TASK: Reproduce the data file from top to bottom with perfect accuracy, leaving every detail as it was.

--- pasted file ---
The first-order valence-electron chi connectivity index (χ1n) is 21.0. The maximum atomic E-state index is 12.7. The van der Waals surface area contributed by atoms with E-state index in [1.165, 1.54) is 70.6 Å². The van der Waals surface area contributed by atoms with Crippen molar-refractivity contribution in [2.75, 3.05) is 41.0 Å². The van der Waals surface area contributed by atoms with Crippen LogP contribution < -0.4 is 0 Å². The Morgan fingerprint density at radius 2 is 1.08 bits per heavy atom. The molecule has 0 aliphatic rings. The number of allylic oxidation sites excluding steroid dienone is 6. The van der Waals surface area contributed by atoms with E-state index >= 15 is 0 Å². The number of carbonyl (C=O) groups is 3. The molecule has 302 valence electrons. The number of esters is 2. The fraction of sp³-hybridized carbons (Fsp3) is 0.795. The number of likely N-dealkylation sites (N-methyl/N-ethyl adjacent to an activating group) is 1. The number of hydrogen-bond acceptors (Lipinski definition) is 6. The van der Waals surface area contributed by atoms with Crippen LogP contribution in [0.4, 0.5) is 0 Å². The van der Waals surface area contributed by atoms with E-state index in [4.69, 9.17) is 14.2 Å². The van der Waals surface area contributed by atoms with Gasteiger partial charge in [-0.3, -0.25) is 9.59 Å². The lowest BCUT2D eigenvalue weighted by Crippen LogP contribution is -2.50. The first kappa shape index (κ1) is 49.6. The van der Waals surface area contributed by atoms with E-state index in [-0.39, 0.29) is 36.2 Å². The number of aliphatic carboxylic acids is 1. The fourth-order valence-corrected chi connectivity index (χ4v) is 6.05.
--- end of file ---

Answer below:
The first-order valence-electron chi connectivity index (χ1n) is 21.0. The maximum atomic E-state index is 12.7. The van der Waals surface area contributed by atoms with E-state index in [1.165, 1.54) is 70.6 Å². The van der Waals surface area contributed by atoms with Crippen molar-refractivity contribution in [2.75, 3.05) is 41.0 Å². The van der Waals surface area contributed by atoms with Crippen LogP contribution < -0.4 is 0 Å². The Morgan fingerprint density at radius 2 is 1.08 bits per heavy atom. The molecule has 0 aliphatic rings. The number of allylic oxidation sites excluding steroid dienone is 6. The van der Waals surface area contributed by atoms with E-state index >= 15 is 0 Å². The number of carbonyl (C=O) groups is 3. The molecule has 302 valence electrons. The number of esters is 2. The fraction of sp³-hybridized carbons (Fsp3) is 0.795. The number of likely N-dealkylation sites (N-methyl/N-ethyl adjacent to an activating group) is 1. The number of hydrogen-bond acceptors (Lipinski definition) is 6. The van der Waals surface area contributed by atoms with Crippen LogP contribution in [0.4, 0.5) is 0 Å². The van der Waals surface area contributed by atoms with E-state index in [4.69, 9.17) is 14.2 Å². The van der Waals surface area contributed by atoms with Gasteiger partial charge in [-0.3, -0.25) is 9.59 Å². The lowest BCUT2D eigenvalue weighted by Crippen LogP contribution is -2.50. The first kappa shape index (κ1) is 49.6. The van der Waals surface area contributed by atoms with E-state index in [-0.39, 0.29) is 36.2 Å². The number of aliphatic carboxylic acids is 1. The fourth-order valence-corrected chi connectivity index (χ4v) is 6.05.